Laminins are major components of basement membranes that sustain a wide variety of stem cells. Among 15 laminin isoforms, laminin-511 and its E8 fragment (LM511E8) have been shown to strongly promote the adhesion and proliferation of human pluripotent stem cells. The aim of this study was to endow the cell-adhesive activity of laminin-511 on collagen matrices, thereby fabricating collagen-based culture scaffolds for stem cells with defined composition. To achieve this goal, we utilized the collagen-binding domain (CBD) of fibronectin to immobilize LM511E8 on collagen matrices. CBD was attached to the N-termini of individual laminin chains (α5E8, β1E8, γ1E8), producing LM511E8s having one, two, or three CBDs. While LM511E8 did not bind to collagen, CBD-attached LM511E8s (CBD-LM511E8s) exhibited significant collagen-binding activity, dependent on the number of attached CBDs. Human iPS cells were cultured on collagen-coated plates preloaded with CBD-LM511E8s. Although iPS cells did not attach or grow on collagen, they robustly proliferated on CBD-LM511E8-loaded collagen matrices, similar to the case with LM511E8-coated plates. Importantly, iPS cells proliferated and yielded round-shaped colonies even on collagen gels preloaded with CBD-LM511E8s. These results demonstrate that CBD-attached laminin E8 fragments are promising tools for fabrication of collagen-based matrices having the cell-adhesive activity of laminins.





Publication date: Available online 7 August 2017
Source:Matrix Biology

Author(s): Vera Bergmeier, Julia Etich, Lena Pitzler, Christian Frie, Manuel Koch, Matthias Fischer, Gunter Rappl, Hinrich Abken, James J. Tomasek, Bent Brachvogel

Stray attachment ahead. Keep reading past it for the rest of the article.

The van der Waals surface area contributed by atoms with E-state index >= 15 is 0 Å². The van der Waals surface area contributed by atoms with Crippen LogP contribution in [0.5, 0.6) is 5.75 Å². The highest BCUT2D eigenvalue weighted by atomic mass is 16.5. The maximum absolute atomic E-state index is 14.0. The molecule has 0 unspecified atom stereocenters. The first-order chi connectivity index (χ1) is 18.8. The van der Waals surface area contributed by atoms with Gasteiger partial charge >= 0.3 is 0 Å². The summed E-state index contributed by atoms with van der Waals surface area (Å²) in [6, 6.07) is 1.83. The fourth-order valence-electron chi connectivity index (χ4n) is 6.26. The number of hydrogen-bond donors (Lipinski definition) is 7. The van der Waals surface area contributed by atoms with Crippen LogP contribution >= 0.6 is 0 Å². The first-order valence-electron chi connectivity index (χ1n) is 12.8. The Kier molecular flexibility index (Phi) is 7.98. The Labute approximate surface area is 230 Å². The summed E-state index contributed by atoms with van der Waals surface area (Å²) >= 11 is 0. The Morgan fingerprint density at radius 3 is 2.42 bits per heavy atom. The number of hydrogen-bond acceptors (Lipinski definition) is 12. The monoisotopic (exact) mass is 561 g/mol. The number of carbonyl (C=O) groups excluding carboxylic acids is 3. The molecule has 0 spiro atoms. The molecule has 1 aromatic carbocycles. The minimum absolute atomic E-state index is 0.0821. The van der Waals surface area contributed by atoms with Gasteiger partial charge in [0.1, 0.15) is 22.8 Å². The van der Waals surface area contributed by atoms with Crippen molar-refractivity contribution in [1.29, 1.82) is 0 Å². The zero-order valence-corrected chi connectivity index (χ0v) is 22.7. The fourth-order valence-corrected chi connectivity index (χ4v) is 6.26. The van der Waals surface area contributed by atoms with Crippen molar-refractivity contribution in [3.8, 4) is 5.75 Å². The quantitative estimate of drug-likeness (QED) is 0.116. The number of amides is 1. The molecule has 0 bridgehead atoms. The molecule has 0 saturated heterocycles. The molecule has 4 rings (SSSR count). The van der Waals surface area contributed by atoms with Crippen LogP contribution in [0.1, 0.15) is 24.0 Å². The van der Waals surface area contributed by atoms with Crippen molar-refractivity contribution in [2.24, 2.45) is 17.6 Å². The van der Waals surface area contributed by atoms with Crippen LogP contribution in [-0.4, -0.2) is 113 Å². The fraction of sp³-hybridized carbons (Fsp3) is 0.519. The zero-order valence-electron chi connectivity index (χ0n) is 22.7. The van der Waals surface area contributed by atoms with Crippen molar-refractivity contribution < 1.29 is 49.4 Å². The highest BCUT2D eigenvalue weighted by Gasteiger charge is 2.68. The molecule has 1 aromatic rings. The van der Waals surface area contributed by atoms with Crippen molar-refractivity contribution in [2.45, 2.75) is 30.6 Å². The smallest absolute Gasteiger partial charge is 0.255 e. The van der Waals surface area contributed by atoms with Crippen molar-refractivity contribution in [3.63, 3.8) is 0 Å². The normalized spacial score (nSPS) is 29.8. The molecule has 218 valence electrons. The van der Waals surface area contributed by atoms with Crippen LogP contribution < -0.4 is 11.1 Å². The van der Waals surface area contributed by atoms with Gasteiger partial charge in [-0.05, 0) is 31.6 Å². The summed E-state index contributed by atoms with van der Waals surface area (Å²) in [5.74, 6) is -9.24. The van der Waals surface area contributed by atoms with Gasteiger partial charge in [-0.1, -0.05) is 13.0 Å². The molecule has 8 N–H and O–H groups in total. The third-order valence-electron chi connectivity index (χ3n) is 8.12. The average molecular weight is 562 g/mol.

After skin injury fibroblasts migrate into the wound and transform into contractile, extracellular matrix-producing myofibroblasts to promote skin repair. Persistent activation of myofibroblasts can cause excessive fibrotic reactions, but the underlying mechanisms are not fully understood. We used SMA-GFP transgenic mice to study myofibroblast recruitment and activation in skin wounds. Myofibroblasts were initially recruited to wounds three days post injury, their number reached a maximum after seven days and subsequently declined. Expression profiling showed that 1749 genes were differentially expressed in sorted myofibroblasts from wounds seven days post injury. Most of these genes were linked with the extracellular region and cell periphery including genes encoding for extracellular matrix proteins. A unique panel of core matrisome and matrisome-associated genes was differentially expressed in myofibroblasts and several genes not yet known to be linked to myofibroblast-mediated wound healing were found (e.g. Col24a1, Podnl1, Bvcan, Tinagl1, Thbs3, Adamts16, Adamts19, Cxcl's, Ccl's). In addition, a complex network of G protein-coupled signaling events was regulated in myofibroblasts (e.g. Adcy1, Plbc4, Gnas). Hence, this first characterization of a myofibroblast-specific expression profile at the peak of in situ granulation tissue formation provides important insights into novel target genes that may control excessive ECM deposition during fibrotic reactions.